Indigenous people seek better deal

INDIGENOUS societies in the country are continuing to urge the government to chart a legal recognition framework for the group in the promotion and protection of their rights as it is stipulated in the United Nations Declaration on the Rights of Indigenous Peoples (UDRIP).

The group is estimated to comprise of eight million people in the country, embracing the Maasai, Barbaig, Akie, Taturu and Hadzabe. Among other things, they want the government to legally recognise and protect their income generating activities like ordinary people.

A representative of the group from the Tanzania Pastoralist Community Forum (TPCF), Ms Josephine Herman, touched on the issues in Dar es Salaam, over the week at commemorations of the International Day of the World’s Indigenous Peoples marked annually on every August 9.

“The enactment of a proper law and policy will help safeguard the rights of indigenous people as well as ease implementation of the UN declaration. Improvement of social services like education and health systems in areas where indigenous people reside is also critical,” Ms Herman said.

They also proposed that the particular day should be acknowledged and recognised in the national calendar like other special days which are marked annually.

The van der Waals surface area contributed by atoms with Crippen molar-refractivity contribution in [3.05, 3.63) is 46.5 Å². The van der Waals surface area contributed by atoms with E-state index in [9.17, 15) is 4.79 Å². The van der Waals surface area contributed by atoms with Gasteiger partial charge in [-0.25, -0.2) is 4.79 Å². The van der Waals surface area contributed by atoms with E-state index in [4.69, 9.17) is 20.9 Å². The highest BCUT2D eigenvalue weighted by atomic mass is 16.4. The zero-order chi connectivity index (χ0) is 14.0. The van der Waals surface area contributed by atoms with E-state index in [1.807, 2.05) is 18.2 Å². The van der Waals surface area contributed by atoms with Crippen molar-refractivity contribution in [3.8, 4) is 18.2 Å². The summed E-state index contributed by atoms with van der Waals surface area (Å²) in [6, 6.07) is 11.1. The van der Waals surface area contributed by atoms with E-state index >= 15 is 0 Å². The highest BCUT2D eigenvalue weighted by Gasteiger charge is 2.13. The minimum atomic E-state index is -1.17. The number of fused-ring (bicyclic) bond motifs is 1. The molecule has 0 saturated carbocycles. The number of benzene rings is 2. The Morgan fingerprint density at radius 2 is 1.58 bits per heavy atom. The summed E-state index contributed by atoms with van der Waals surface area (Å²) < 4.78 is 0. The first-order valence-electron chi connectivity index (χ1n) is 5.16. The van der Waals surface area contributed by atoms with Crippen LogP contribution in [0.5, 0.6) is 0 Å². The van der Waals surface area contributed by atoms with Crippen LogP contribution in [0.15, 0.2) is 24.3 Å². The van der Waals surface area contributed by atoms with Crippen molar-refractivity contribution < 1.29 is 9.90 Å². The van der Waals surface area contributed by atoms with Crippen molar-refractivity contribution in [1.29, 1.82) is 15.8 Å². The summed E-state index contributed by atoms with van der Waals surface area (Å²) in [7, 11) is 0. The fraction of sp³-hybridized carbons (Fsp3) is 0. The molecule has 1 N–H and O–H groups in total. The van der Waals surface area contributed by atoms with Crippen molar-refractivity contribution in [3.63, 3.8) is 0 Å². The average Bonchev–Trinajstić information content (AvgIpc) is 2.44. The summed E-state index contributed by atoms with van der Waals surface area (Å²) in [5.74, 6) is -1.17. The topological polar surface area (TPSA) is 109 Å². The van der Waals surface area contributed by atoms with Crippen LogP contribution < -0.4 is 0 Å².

While this year’s theme is “Indigenous Peoples’ Migration and Movement” worldwide, in the country the theme is branded “Recognition, Protection and Developing Indigenous Livelihood is to contribute to Industrialised Tanzania”.

Since the concept of indigenous people is still contentious, the Executive Secretary of the Commission for Human Rights and Good Governance (CHRAGG), Ms Mary Massay, called upon the group to continue engaging the government through advocacy strategies and consultative dialogues.

Ms Massay observed that the move would help come up with and adoption of a terminology which fits in the Tanzanian context.

“As consultation and participation of the communities at the grassroots in the planning and implementation of development projects is a matter of policy and law, the consultation of indigenous people in establishing an industrialised Tanzania is very important by taking into account the livelihoods and attachment of the group to ancestral land,” observed Ms Massay.

The TPCF Executive Director, Mr Joseph Parsambei, pointed out that the organisation decided to host the commemorations for the particular day not to go unnoticed. “The goal is to promote the ideas of indigenous people, advocate for their rights and air their views,” noted Mr Parsambei.

He cited some of the challenges facing the group and require attention as inadequate social services, land conflicts, climate change and its impacts, unequal representation in decision making bodies, lack of legal framework for their recognition, remoteness and infrastructure.

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